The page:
Category: Stargazing

See us at Polish Festival Sept. 14 and 15

Roncesvalles Polish Festival

Learn the latest news from Sorauren Park developments at the Wabash Building Society booth at the Roncesvalles Polish Festival

Come to the Roncesvalles Polish Festival this Saturday and Sunday, Sept. 14 and 15, and make sure to drop by the Wabash Building Society booth to learn about the latest developments at Sorauren Park.

We’ll have news on Sorauren Town Square construction, with Phase 1 expected to start only weeks away in mid-October. What encompasses Phase 1? Find out at the booth! Also learn more about the Metrolinx noise walls, join the winter rink team, find out about Sorauren Stargazers, and more.

We’ll be there both days from approximately 11 a.m. to 4 p.m. with maps, drawings, hand-outs and great conversation. Enjoy the Festival!

West side rink open after big dig-out

No task is too daunting... thanks shovellers. West side rink open after the big dump

No task is too daunting… thanks shovellers. West side rink open after the big dump

THIS STORY HAS BEEN UPDATED: The west side rink pad at the park is open for skating after a big shovel … thanks to the hardy volunteers of all ages! And thanks to Peter for lending the snowblower; sorry we used all the gas.

And big thanks to Parks, Forestry and Recreation for coming by with the plow later in the day to clear the east side!

Flooding tonight, Saturday, at 9 p.m. Special feature: Telescope for checking out the moons of Jupiter. Spectacularl sky today and tonight, carpe diem!

RinkSnowBlower

Taking a bite out of the snow on the east side, before the gas ran out

Perseid meteor shower Aug. 11 from the park

Weather permitting, come watch for shooting stars from the park Aug. 11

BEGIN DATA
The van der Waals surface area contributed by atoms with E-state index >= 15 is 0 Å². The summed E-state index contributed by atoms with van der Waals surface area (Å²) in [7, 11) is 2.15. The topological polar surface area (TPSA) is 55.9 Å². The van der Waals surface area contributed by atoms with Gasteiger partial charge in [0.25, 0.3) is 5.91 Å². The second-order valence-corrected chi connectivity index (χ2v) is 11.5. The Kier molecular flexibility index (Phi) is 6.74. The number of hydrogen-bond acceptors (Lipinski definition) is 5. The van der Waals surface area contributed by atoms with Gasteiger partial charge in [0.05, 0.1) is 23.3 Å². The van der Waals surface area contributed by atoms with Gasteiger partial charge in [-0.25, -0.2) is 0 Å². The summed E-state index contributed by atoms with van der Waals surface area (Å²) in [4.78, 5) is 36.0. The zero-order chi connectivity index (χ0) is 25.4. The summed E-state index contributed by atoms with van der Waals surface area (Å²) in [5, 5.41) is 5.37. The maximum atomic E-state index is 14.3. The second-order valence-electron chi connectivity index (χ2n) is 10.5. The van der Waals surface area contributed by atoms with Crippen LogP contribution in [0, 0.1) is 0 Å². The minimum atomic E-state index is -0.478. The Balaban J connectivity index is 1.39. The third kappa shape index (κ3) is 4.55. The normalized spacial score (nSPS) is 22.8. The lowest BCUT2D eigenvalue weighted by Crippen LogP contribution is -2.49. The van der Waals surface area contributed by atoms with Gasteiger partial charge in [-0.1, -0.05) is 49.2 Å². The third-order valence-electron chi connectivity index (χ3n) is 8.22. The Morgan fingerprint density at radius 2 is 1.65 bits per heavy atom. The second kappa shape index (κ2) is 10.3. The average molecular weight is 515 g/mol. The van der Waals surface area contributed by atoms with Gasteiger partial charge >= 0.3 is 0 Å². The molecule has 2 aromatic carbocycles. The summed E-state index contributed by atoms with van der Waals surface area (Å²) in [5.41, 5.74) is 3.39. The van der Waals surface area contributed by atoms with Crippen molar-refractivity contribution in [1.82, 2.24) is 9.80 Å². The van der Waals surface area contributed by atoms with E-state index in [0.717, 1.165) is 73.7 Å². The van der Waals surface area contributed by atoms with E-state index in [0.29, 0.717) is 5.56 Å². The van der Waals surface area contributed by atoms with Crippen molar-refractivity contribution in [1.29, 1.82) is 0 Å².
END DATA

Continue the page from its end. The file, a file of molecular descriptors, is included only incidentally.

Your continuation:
UPDATED SUNDAY AUG. 12, 12:40 a.m.: Well, not perfect conditions for meteor viewing… lots of clouds and wet grass… but still managed to see more than half a dozen meteors, two brief viewings of the International Space Station on two separate orbits, a few satellites and plenty of airplanes puncturing the clouds. One excellent meteor left a trail of sparks through the sky and had a slight green tinge (oxygen??). Thanks to everyone who came out under uncertain skies, including the couple celebrating their sixth anniversary: a Perseid wedding!

UPDATED SAT. AUG. 11, 9:30 p.m.: Mixed skies and recent rainfall but the Big Dipper is out so we’ll give it a go, for 10 p.m.-ish by the dog park. With luck we’ll see the Space Station fly-over at 10:21 p.m. See other details below.

UPDATED SAT. AUG. 11, 8 p.m.: Blue skies in the west! If there are stars out by 9:30 p.m. we’ll be going to the park. Skywatching bonus: the International Space Station is scheduled to fly over Toronto in the north tonight at 10:21 p.m. We’ll be on the look-out for it. Since the ground will be wet, consider bringing a tarp upon which to place your camping pad. It will be cool, and there may be a few bugs out, prep accordingly. Fingers crossed. Watching from the slope in right-field by dog park, or possibly along the slope by the path on the east side (railway side) of the dog park. We’ll try to find the darkest location.

UPDATED SAT. AUG. 11 6:38 p.m.: The weather is looking unfavourable but we’ll continue to watch over the next few hours to see if there is any break. We’ll post another message before 10 p.m. Dance for clear skies!

The inaugural event of Sorauren Stargazers takes place Saturday night, Aug. 11 (weather permitting), as the Perseid meteor shower flashes across the night sky. You’re invited to gather at 10 p.m. in the baseball outfield (close to the dog park) to lie on the grassy slope and watch for meteors. Bring camping pads, blankets, pillows, reclining lawn chairs, refreshments, whatever will make you comfortable. No special gear required; it’s naked-eye viewing.

This is a bit of an experiment, as the park and city lights will make it harder to see faint meteors. Any clouds will also affect the experience. But the evening will be moonless till early in the morning so the chances are good. Satellite spotting is also a strong possibility. And stargazers will share sky knowledge: constellations, why meteor showers occur, and more. So tear the family away from glowing screens to watch the real glowing night sky. Clear skies!